Sideboard: 2 Honden of Night's Reach

Sideboard: 2 Honden of Seeing Winds

A “transformative sideboard” is one that allows a deck to change its core strategy and/or identity between games within a single match. Against some decks, chunks of my deck are going to be nearly useless. I'm thinking for example, of Last Gasp versus creatureless decks or Followed Footsteps in a deck stuffed full of creature removal. In these match-ups, I think it makes sense in turning the deck into a Black/Blue Honden toolbox deck. It's a theory that I would need to test, but I like the idea of a transformative sideboard as yet another one of the deck's tricks. It's so House Dimir.

Adding Money To The Deck

One of the cool things about this deck is that I rarely experience myself as playing a budget deck. That is, the deck performs well without sacrificing a great deal of power or tricks for its low monetary cost. Even still, there are a few rare cards that could potentially find their way into the deck. If you have access to any of the cards below and like the rough skeleton of a deck like mine, I would highly recommend trying them.

Watery Grave and Underground River

I said the same thing with Empire Maker, and I made my point explicitly in August. I imagine that I'll begin to repeat myself quite a bit in these last installments of deck evolutions. The most important rares in Standard right now are the rare dual-colored lands. Ravnica's are slightly better than those in 9th Edition, but both are awesome. If you have one, throw it in. If you have eight, throw them all in. Doing so would also allow you to use Fellwar Stone more liberally than Dimir Signet, freeing up at least one spot for another tutor-target.

Umezawa's Jitte

Again, I daresay you've heard this before. The so-called “Fork of Doom” is indeed a harbinger of doom versus many decks (including this one). If you are using creatures to win the game and have access to Umezawa's Jitte, the only reason not to use it is because your friends will hate you. Besides, it's a transmute target and works so well on either Dimir Infiltrator or Dimir House Guard.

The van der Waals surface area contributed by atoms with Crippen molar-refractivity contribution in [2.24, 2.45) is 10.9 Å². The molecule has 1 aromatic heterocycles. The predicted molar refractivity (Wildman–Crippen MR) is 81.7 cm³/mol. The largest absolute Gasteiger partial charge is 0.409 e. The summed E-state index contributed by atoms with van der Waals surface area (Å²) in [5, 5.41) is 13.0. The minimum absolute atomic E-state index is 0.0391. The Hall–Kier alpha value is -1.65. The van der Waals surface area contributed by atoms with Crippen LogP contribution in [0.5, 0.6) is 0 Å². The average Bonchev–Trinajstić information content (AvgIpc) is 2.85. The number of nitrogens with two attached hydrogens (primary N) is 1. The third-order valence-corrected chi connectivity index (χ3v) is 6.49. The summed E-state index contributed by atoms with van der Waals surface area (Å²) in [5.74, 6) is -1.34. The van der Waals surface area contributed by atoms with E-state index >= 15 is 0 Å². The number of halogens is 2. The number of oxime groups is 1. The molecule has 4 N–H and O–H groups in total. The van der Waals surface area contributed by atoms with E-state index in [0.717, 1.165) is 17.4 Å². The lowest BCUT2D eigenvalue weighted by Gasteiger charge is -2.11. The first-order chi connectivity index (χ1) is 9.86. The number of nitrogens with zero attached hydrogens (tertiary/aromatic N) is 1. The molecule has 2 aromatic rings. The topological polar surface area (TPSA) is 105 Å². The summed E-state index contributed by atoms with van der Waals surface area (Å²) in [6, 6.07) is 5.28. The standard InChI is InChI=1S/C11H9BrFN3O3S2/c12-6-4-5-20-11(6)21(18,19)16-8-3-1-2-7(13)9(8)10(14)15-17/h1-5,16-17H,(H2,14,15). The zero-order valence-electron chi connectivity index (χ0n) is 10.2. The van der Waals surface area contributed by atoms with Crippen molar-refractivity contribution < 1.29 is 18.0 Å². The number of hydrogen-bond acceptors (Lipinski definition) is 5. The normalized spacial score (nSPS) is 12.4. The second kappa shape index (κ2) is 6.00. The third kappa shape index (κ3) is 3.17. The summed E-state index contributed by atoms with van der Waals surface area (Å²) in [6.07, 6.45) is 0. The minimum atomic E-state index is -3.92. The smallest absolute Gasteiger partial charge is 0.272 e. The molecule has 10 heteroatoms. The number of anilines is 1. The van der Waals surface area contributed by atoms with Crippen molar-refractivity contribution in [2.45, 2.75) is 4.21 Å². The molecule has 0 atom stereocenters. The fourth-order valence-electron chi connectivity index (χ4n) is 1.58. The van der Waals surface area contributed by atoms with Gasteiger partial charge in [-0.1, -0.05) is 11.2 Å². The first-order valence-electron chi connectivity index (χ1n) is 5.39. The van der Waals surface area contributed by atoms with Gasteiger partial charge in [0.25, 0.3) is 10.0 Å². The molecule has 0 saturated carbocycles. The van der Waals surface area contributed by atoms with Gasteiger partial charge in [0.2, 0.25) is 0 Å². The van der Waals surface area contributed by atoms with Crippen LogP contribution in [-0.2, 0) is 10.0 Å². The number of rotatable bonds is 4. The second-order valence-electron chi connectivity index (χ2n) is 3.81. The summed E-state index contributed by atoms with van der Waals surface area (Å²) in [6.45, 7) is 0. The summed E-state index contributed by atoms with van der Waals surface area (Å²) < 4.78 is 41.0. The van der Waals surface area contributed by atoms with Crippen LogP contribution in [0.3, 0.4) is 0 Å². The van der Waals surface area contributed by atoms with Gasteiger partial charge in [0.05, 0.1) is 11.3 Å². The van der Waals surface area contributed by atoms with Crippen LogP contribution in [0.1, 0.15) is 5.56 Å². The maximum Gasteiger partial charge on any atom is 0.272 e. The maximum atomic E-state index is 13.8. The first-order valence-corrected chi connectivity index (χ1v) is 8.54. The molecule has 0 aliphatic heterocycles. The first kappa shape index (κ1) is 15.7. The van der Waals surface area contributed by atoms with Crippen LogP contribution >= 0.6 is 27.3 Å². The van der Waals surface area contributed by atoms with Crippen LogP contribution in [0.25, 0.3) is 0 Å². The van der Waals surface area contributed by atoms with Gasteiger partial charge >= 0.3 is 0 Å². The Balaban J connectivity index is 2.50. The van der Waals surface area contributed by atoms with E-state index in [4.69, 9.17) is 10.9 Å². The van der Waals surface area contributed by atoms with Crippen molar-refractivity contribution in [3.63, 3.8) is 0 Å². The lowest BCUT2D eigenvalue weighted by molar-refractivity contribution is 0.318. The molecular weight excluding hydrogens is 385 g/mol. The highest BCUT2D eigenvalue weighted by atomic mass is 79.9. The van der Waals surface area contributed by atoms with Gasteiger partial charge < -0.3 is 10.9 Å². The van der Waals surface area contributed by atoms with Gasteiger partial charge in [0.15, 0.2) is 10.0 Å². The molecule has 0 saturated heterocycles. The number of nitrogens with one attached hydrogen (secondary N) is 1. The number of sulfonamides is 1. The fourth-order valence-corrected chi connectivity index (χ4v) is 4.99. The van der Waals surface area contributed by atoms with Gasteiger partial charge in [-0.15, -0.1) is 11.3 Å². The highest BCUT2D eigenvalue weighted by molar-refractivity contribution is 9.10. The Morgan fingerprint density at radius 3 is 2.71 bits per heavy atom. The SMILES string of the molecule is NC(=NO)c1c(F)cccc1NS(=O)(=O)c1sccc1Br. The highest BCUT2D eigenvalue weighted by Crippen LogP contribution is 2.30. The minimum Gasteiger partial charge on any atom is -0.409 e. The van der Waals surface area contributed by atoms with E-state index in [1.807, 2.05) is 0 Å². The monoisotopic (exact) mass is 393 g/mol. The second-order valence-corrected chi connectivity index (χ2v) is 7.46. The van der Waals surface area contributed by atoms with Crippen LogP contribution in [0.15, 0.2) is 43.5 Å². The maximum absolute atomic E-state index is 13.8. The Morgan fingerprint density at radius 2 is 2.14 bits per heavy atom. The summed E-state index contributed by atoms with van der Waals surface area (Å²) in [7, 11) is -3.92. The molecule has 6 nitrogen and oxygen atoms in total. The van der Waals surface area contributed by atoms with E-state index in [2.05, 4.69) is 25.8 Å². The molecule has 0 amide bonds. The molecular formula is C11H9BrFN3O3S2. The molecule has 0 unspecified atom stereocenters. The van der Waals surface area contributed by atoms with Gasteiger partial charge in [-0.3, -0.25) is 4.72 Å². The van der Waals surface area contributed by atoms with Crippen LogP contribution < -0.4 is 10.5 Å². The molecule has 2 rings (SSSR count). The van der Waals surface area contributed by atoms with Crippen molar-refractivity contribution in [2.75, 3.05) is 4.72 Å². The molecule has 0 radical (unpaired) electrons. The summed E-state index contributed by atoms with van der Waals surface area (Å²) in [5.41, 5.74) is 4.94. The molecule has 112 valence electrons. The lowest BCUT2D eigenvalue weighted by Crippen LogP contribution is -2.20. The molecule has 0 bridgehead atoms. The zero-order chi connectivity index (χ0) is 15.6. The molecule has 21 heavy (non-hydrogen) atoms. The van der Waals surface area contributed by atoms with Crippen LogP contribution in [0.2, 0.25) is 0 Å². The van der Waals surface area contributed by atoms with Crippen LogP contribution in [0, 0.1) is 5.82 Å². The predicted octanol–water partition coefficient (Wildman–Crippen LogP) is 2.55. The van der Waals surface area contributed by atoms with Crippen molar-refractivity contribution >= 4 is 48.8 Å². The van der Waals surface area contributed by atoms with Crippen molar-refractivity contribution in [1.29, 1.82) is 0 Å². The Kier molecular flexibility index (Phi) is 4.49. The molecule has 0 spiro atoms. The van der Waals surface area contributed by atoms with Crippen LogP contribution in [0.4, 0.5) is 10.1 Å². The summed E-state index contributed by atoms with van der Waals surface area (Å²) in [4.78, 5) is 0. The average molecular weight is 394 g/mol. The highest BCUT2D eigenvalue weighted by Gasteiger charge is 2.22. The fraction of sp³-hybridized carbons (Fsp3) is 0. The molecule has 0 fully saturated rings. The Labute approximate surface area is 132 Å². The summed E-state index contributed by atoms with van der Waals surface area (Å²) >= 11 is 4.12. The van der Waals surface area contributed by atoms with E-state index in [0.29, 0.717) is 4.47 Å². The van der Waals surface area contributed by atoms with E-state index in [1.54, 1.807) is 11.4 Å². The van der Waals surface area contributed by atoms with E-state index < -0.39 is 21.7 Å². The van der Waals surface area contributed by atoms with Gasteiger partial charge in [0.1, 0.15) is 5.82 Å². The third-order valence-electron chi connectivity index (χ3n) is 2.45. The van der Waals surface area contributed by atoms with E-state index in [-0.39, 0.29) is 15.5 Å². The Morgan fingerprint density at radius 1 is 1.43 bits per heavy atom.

Dimir Cutpurse

Dimir Cutpurse
I said earlier that the deck didn't really need a third-turn play because it can (and will) often transmute during the third turn. Here, though, is a card worthy of Turn 3. Dimir Cutpurse is a superb Followed Footsteps target and its discard/draw ability both helps protect the Footsteps and ensures you'll draw one. Just remember that adding this before you add something like Watery Grave is flirting with potential mana problems.

Cranial Extraction

Nothing says “mind invasion” quite like Cranial Extraction. In this deck, the Extraction helps get rid of cards that would kill Followed Footsteps and is a darned good target for Dimir House Guard's transmute ability. Like the Jitte, Cranial Extraction seems to have that “buzz kill” quality with friends, but if you're making a more tournament-focused deck I don't see why this card would stay out of either your maindeck or sideboard.

Spiffy One-Ofs

Speaking of transmute targets, there are a number of cards that I think could add to or supplement the deck's existing toolbox. Nezumi Shortfang is likely going to be better than Ravenous Rats. Dream Leash can dramatically swing a game, as can Meloku the Clouded Mirror. I'm not entirely sure that Sickening Shoal is worth a shot, but I do like that its converted mana cost is two and could replace a Last Gasp for added flexibility. There are certainly other two-, four- and five-mana rares worth exploring, but this list can get you started.

Final Thoughts For 2005

Apparently Scott Johns and the other Wizards of the Coast employees see the holiday season as a time where one favors family over work or something. As a result, today is--alas--my last article of 2005. The next three weeks you'll see reruns of my favorite articles since starting “Building on a Budget.” (The site returns with new content on Wednesday, 1/4, but make sure to check the feature article slot on Monday, January 2!)

Don't worry: You'll still get a Budget Dimir article, a BOAB Smackdown!, various Interludes, and a treatment of both the Golgari and Boros Legion. I'll also probably make a Mirage Constructed deck at some point since, you know, I made one of the preconstructed decks and all. Guildpact will be upon us all before I can blink, supplying three new guilds on which to focus. It's all so exciting that I think I need three weeks to get ready. And maybe spend some time with my wife. And kids. And parents. And... hey, maybe Scott was on to something after all.

Happy Holidays!

-jms